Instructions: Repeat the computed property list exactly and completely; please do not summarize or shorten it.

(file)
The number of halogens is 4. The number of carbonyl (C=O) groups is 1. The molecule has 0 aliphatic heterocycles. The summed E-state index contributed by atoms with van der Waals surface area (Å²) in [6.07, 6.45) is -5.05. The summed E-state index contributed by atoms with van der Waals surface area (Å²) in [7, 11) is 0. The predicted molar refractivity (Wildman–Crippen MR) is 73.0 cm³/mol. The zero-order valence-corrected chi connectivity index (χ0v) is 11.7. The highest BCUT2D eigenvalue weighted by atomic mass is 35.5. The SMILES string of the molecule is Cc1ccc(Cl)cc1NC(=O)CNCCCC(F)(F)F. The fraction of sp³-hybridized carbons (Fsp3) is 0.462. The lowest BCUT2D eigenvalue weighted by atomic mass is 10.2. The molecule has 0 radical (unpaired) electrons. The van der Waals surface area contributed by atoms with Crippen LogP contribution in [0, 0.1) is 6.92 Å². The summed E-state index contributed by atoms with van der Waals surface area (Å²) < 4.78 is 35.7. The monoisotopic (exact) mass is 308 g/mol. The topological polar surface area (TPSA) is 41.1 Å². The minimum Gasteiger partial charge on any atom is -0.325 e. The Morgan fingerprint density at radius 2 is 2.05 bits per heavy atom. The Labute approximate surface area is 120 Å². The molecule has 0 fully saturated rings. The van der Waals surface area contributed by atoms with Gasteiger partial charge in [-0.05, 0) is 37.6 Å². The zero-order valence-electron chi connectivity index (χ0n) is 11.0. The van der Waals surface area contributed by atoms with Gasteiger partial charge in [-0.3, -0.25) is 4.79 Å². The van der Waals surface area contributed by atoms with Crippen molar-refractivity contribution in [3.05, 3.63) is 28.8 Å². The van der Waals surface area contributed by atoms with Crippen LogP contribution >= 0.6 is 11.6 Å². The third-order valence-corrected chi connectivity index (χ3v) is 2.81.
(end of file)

The number of halogens is 4. The number of carbonyl (C=O) groups is 1. The molecule has 0 aliphatic heterocycles. The summed E-state index contributed by atoms with van der Waals surface area (Å²) in [6.07, 6.45) is -5.05. The summed E-state index contributed by atoms with van der Waals surface area (Å²) in [7, 11) is 0. The predicted molar refractivity (Wildman–Crippen MR) is 73.0 cm³/mol. The zero-order valence-corrected chi connectivity index (χ0v) is 11.7. The highest BCUT2D eigenvalue weighted by atomic mass is 35.5. The SMILES string of the molecule is Cc1ccc(Cl)cc1NC(=O)CNCCCC(F)(F)F. The fraction of sp³-hybridized carbons (Fsp3) is 0.462. The lowest BCUT2D eigenvalue weighted by atomic mass is 10.2. The molecule has 0 radical (unpaired) electrons. The van der Waals surface area contributed by atoms with Crippen LogP contribution in [0, 0.1) is 6.92 Å². The summed E-state index contributed by atoms with van der Waals surface area (Å²) < 4.78 is 35.7. The monoisotopic (exact) mass is 308 g/mol. The topological polar surface area (TPSA) is 41.1 Å². The minimum Gasteiger partial charge on any atom is -0.325 e. The Morgan fingerprint density at radius 2 is 2.05 bits per heavy atom. The Labute approximate surface area is 120 Å². The molecule has 0 fully saturated rings. The van der Waals surface area contributed by atoms with Gasteiger partial charge in [-0.05, 0) is 37.6 Å². The zero-order valence-electron chi connectivity index (χ0n) is 11.0. The van der Waals surface area contributed by atoms with Gasteiger partial charge in [-0.3, -0.25) is 4.79 Å². The van der Waals surface area contributed by atoms with Crippen molar-refractivity contribution in [3.05, 3.63) is 28.8 Å². The van der Waals surface area contributed by atoms with Crippen LogP contribution >= 0.6 is 11.6 Å². The third-order valence-corrected chi connectivity index (χ3v) is 2.81.